Presentation by Elyse E. Lower, MD, University of Cincinnati and Sherry Hughes, Cincinnati Cancer Advisors
At the Total Health SEEK Color Virtual Workshop held in July 2023, a panel discussion on breast cancer disparities was presented by Dr Elyse Lower, Professor Emerita and Former Director of the Breast Cancer Program at the University of Cincinnati, and Sherry Hughes, Director of Strategic Community Engagement at Cincinnati Cancer Advisors, and a breast cancer survivor. Dr Lower began with a brief overview of some basic breast cancer statistics (Box 1). She also presented a typical breast cancer case example and gave an overview of some of the major racial disparities in breast cancer outcomes.
Box 1. Breast Cancer Fast Facts
Dr Lower cited data from a recent (2022) study by the Centers for Disease Prevention and Control which showed that, while the incidence of breast cancer (rate/100,000) was higher in White as compared with Black women (133.7 vs. 127.8, respectively), the mortality from breast cancer was actually higher in Black women (19.7, vs. 27.6, respectively). In addition, while incidence of breast cancer was lower overall in Asian/Pacific Islander women (101.3), the death rate was markedly lower, and less than half that of Black women (11.7), and Dr Lower suggested that data such as these highlight the racial disparities in outcome with breast cancer as well as other cancer. In terms of the White versus Black differences, Dr Lower further noted that, while breast cancer outcomes were nearly identical between these two groups approximately 40 years ago (1980), an approximately 14% difference in outcomes in Black versus While women was observable by 2020. She also reviewed more recent data from this year’s meeting of the American Society of Clinical Oncology (ASCO) with over 140,000 women, all of whom had early stage, estrogen receptor positive breast cancer, showing that Black women had both an increased risk for recurrence and worse overall survival as compared with White women. Moreover, despite a similar risk for recurrence overall to White women, Asian/Pacific Islander women again had a markedly reduced risk of death.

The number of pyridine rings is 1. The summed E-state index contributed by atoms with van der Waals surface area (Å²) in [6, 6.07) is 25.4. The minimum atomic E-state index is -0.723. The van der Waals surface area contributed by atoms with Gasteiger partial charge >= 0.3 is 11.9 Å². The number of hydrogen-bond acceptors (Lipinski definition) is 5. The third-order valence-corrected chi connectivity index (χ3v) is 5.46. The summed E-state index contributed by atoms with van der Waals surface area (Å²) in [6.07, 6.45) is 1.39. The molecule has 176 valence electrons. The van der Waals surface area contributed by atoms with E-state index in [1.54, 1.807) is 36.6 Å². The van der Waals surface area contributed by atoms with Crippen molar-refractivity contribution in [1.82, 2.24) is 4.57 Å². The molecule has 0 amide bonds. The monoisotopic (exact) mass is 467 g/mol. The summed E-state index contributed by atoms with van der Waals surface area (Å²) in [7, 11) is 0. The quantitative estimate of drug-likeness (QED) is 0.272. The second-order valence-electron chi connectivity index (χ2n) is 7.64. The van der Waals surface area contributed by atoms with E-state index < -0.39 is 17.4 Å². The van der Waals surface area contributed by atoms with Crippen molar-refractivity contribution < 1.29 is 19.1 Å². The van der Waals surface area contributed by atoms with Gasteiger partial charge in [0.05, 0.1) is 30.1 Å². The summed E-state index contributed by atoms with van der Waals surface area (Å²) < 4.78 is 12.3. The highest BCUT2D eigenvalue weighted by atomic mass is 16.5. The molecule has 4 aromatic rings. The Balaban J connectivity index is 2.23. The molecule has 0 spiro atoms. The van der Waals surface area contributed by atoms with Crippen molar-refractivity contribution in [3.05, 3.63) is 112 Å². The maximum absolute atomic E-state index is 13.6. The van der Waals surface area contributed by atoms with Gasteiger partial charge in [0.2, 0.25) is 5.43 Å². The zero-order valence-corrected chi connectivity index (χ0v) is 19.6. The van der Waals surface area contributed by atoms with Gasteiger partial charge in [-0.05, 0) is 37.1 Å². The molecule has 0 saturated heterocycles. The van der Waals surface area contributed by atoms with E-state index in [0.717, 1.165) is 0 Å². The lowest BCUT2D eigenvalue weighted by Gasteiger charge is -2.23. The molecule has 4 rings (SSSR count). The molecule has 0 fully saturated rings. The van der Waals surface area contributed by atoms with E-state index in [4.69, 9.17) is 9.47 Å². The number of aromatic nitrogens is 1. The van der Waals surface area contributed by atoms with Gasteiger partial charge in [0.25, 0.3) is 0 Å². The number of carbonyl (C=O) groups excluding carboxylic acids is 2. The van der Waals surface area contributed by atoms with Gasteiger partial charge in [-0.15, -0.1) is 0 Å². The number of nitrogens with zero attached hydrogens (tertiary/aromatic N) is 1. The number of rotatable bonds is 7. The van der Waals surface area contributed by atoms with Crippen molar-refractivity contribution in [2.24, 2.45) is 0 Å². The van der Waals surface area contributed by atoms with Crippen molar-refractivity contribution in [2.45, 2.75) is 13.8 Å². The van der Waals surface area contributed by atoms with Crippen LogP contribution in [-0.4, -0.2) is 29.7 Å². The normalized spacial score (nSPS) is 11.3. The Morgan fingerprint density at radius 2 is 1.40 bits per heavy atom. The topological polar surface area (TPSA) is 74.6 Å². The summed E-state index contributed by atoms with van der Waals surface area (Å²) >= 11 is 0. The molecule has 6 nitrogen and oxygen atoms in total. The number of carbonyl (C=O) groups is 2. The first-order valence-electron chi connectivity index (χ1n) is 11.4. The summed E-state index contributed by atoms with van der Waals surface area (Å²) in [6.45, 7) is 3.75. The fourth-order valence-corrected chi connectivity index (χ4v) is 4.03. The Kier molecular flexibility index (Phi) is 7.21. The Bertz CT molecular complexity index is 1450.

Racial Disparities: Potential Contributing Factors
Dr Lower then reviewed some of the potential contributing factors to these disparities, noting that they fall into 2 distinct categories overall, the biologic, and the non-biologic. The biologic, or “non-modifiable” factors include things like tumor biology and genetics/genomic factors, whereas the non-biologic factors include things like access to care, socioeconomic status, and educational factors. Ms. Hughes agreed that non-biologic factors were indeed a potential contributor to disparities in breast cancer outcomes, also noting a frequent lack of trust in the medical system among the Black community resulting from some of the historical injustices of the past. Dr Lower agreed, and noted that, unlike tumor biology, some of these factors may in fact be at least partly modifiable, by expanding access to care and by helping to dispel some of the myths and misconceptions that may exist in the Black community regarding healthcare.
The Role of Breast Density